Mario De Marco on Xtra calls for political maturity to tackle pensions

Finance minister Edward Scicluna squares off against Opposition counterpart Mario de Marco on Budget 2017 • GRTU president raises concern that Shanghai Electric may have been offered 5% rate of return on sale of BWSC plant

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Paul Cocks
20 October 2016, 10:10pm
Last updated on 21 October 2016, 8:58am
XTRA on the 2017 budget: finance minister Edward Scicluna and opposition spokesman Mario de Marco face Saviour Balzan's questioning
XTRA on the 2017 budget: finance minister Edward Scicluna and opposition spokesman Mario de Marco face Saviour Balzan's questioning
Political parties should stop using the minimum wage and pensions in their partisan politicking and should get together in a serious bid to find a long-term solution, according to opposition finance spokesman Mario de Marco.

De Marco was speaking on XTRA, live on TVM on Thursday, where he joined finance minister Edward Sciclunca and other guests to debate last Monday’s budget with presenter Saviour Balzan.

De Marco said the country was still trying to tackle the pensions problem in a piecemeal manner, wheras more political maturity was needed to find real solutions.

Scicluna insisted that although it was still trying to solve problems that had been years in the making, this budget contained 20 different measures that would allow pensioners to benefit from varying levels of raises and tax reductions.

Saviour Balzan
Saviour Balzan
Also present in the studio were Joseph Farrugia, director general of the Malta Employers Association (MEA), Josef Bugeja, secretary general of the General Workers’ Union (GWU), and Paul Abela, president of the General Retailers and Traders Union (GRTU).

Bugeja said the GWU had proposed the introduction of a living wage, instead of a minimum wage, because this would less of a stress on the economy, although one would have to be careful this did not lead to job losses.

This would be a calculation of the basic income that workers need to meet their basic needs, such as shelter, food and clothing.

Scicluna said the government already considered the living wage when establishing the minimum wage, and the supplements, allowances and other benefits were introduced to bridge the gap between the minimum wage and the living wage.

Josef Bugeja, secretary general of the General Workers' Union
Josef Bugeja, secretary general of the General Workers' Union
“Employers do not, and should not, consider an employee’s marriage status, number of children, social issues and other factors,” he said. “That is the government’s responsibility.”

Former PN finance minister John Dalli, in a live telephone call with the studio, said that a government’s budget was always based on the past results gained, coupled with the vision for the future.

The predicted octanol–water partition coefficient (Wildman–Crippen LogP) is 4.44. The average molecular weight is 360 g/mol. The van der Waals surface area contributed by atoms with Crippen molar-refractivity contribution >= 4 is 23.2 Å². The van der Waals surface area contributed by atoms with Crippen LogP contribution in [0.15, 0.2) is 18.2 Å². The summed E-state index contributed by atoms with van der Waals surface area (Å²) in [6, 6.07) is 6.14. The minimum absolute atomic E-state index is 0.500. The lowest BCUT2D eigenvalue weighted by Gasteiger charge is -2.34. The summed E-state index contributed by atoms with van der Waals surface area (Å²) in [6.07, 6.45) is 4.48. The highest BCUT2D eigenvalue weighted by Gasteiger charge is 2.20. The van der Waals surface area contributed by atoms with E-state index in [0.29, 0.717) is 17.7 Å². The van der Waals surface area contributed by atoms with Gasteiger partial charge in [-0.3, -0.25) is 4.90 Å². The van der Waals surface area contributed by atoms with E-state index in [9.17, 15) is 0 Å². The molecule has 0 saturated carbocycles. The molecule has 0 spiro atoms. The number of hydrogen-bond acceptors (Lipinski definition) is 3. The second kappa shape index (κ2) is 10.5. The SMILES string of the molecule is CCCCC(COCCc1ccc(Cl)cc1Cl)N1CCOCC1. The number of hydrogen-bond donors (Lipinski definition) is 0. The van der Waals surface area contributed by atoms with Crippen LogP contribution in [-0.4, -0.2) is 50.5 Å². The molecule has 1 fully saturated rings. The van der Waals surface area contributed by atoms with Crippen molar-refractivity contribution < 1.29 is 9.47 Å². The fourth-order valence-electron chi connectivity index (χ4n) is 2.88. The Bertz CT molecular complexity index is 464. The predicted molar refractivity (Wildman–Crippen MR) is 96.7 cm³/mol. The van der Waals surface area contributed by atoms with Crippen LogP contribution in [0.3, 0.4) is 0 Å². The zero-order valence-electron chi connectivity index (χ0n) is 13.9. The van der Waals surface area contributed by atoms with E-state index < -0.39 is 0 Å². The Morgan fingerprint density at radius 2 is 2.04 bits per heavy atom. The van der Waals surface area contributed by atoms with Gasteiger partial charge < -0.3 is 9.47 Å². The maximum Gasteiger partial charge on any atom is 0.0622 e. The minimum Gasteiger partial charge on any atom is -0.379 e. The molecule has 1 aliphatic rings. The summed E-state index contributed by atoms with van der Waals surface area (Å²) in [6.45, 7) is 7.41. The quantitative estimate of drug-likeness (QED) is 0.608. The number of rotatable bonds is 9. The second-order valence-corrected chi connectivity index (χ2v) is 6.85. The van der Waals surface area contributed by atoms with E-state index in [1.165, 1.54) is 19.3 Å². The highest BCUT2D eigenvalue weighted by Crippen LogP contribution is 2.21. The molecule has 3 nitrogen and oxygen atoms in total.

As to the minimum wage, Dalli said that – as things now stood – it would be very difficult to raise it without causing a ripple effect across many other factors, up to and including pensions, which also needed a serious overhaul.

Joseph Farrugia, director general of the Malta Employers Association
Joseph Farrugia, director general of the Malta Employers Association
At Scicluna denied that this was a pre-election budget and said that the Labour administration’s plan had been all along to strengthen the country’s economy, to get the country to start generating wealth again, before tackling like poverty, employment and other social issues.

The government had used the first three years of the legislature to tackle social issues and had now started addressing social issues in the budget programme for 2017, he said.

Asked about his union’s opposition to the government’s adjustment of the cost of living mechanism, Farrugia insisted the MEA was not against any increases in the minimum wage, but said people might find it more difficult to find employment if the minimum wage was raised.

Paul Abela, president of the GRTU
Paul Abela, president of the GRTU
Abela asked whether it was true that Shanghai Electric had been offered a rate of return of 5% in its takeover of the BWSC plant in Delimara.

As to the introduction of excise duty on a number of products, Abela said the GRTU feared that this would lead to more contraband and unfair competition.

With regards to the traffic problem, Abela said the GRTU had recommended in the past that all school transport be provided free of charge so as to reduce the number of cars on the road.

Bugeja said that any solution to the problem was a long way off and that there was no one recommendation that, alone, would ease the traffic congestions on Maltese roads.

Scicluna said that group transport, including public transport, were the most viable solution in the long-term, while de Marco said that a change in the mentality of the general public was called for.

He said that although the country’s economy was strong, and the government frequently boasted of this, many sectors – such as financial services, pensions, traffic, international reputation in the Panama Papers scandal aftermath, energy, and Air Malta – were in dire need of serious attention.

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Paul Cocks joined MaltaToday after having spent years working in newspapers with The Times...